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March 8, 2024

I went to a concert Sunday, something I rarely do anymore, and it did not disappoint! On the contrary, I found it one of the most moving and beautiful concerts I’ve ever attended as an audience member (and as you can imagine, I’ve been to a LOTTTT of concerts in my life, so this is saying a LOTTTT!).

I attended the concert with my son, Rafael, which is always a special joy. We went to hear the Rosamunde Quartet – mainly to hear my friend Noah Bendix-Balgley (1st concertmaster of the Berlin Philharmonic); along with Noah’s wife Shanshan Yao, concert violinist and former member of the Pittsburgh Symphony and New York Philharmonic; Teng Li, principal violist of the Los Angeles Philharmonic; and Nathan Vickery, cellist in the New York Philharmonic.

So much about this concert was stellar:

  • Each musician was fully present, engaged, inspired, flexible, and emotionally available.
  • The repertoire was well-chosen:
    • Haydn Op. 20, No. 2, with a gorgeous Adagio
    • Credo, a fantastic piece by NYC composer Kevin Puts
    • Beethoven Op. 132
  • The slow movement of the Beethoven, with tastefully vibrato-free, pure chorales that literally caused the tears to flow with the transcendent beauty that surely uplifted the spirits of all present… SO beautiful – this was pure prayer!

The lively engagement and excellent ensemble, playful and responsive communication, and clearly communicated LOVE from each musician was reflected with an instant and universal standing ovation at the end, which was absolutely deserved. I shouted “encore” a couple times, hoping… but the concert was quite full as it was.

I was so happy to connect with Noah again, whose father changed my life with those first Alexander Technique lessons I took here at the Bendix-Balgley home in Cincinnati in 2003. I wrote quite a bit about that experience in my book, ‘Make Great Music with Ease! The Secret to Smarter Practice, Confident Performance, and Living a Happier Life’.

It was a real pleasure to meet Noah’s wife, Shanshan, for the first time, and it was fun to be able to give each musician a signed copy of my book. 🙂

I also enjoyed giving my book to another colleague I bumped into in the audience, and also a lovely young violinist aiming to go to medical school soon, who studied violin in the same violin group as Rafael when they were kids.

Here are a few pictures: an old picture of Noah and myself when we played together for an Apollo’s Fire concert years ago (he was performing the Beethoven violin concerto, and then sat in the first violin section with us for the remainder of the concert!); a picture of the quartet playing Beethoven yesterday; and a picture of Sophie with my book! 🙂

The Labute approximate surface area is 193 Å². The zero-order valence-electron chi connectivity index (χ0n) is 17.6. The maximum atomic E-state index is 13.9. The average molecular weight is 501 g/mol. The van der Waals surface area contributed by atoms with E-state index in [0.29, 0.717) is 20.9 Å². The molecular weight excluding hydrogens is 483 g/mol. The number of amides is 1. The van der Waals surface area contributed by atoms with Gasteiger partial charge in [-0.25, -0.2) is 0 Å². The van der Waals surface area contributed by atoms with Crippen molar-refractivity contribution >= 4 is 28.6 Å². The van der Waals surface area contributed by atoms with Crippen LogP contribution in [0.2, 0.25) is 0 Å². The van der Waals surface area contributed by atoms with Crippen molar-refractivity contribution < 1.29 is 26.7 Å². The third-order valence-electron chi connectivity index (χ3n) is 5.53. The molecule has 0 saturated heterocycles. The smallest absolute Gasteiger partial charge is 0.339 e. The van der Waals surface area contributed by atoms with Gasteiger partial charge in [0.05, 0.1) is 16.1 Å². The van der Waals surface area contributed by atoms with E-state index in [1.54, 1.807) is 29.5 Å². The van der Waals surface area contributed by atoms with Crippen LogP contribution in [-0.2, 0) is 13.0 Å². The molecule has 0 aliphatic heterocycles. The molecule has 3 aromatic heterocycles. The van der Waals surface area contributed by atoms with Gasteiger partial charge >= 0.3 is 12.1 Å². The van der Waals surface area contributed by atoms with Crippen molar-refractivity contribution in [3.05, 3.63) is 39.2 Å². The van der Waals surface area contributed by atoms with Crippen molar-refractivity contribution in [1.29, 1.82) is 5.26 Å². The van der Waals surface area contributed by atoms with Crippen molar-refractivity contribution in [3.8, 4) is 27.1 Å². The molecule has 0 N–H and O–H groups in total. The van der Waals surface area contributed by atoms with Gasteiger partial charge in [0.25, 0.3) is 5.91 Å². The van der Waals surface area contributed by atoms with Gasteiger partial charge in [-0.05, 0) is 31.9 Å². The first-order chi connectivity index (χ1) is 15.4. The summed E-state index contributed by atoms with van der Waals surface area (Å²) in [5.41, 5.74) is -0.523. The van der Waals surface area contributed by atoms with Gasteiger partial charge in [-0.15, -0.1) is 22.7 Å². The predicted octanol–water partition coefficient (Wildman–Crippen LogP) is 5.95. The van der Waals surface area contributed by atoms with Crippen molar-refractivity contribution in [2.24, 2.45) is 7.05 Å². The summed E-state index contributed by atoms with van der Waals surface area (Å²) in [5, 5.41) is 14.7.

Going to a concert like this feeds the soul. I’m feeling so grateful for MUSIC and FRIENDS today!! ❤️

On a related note…

My students sometimes ask me for examples of musicians who play without tension. Well, there really aren’t any! (Though Yehudi Menuhin immediately comes to mind when I think of violinists.)

In itself, there’s nothing wrong with tension. In fact, we NEED tension, or we wouldn’t be able to function!

However, excessive or inappropriate tension can be a real problem, because it interferes with optimum performance in many ways. It can show up as pain or physical discomfort, performance anxiety, mind-wandering, problems with technique or musical expression, dampened enjoyment, and so much more.

Excess tension is an insidious, common, subtle (or not so subtle), problem that is rarely recognized as the source of most of our other, more “popular” problems as musicians.

It was a real pleasure to see the musicians from the Rosamunde Quartet playing with relatively less tension than what is commonly seen amongst musicians, in my experience. There was a great deal of flexibility, and when there was too much tension, there would often be some kind of release from that coming soon.

The best part, though, was sensing how much they were enjoying the music they were playing, and the other musicians they were playing with.

If you’re feeling like you could benefit from learning how to play with less tension (or pain, performance anxiety, frustration, etc.), please don’t hesitate to contact me and we can have a chat about how I might be able to help you.

I promise what I can teach you will make a HUGE difference – in both your music-making and your whole life. I’m not exaggerating.

(Even Noah took an Alexander Technique lesson with me once!  😉  Why not see what’s possible for you??)

May you learn to play with more and more ease, enjoyment, and LOVE… like the wonderful musicians I heard Sunday afternoon! ❤️

With Joy & Enthusiasm,

p.s. Just send me a message if you’d like to learn more about how I can help you play pain-free, tension-free, stress-free… and with a LOT more enjoyment and ease! 🙂






instruments, learning, musicians

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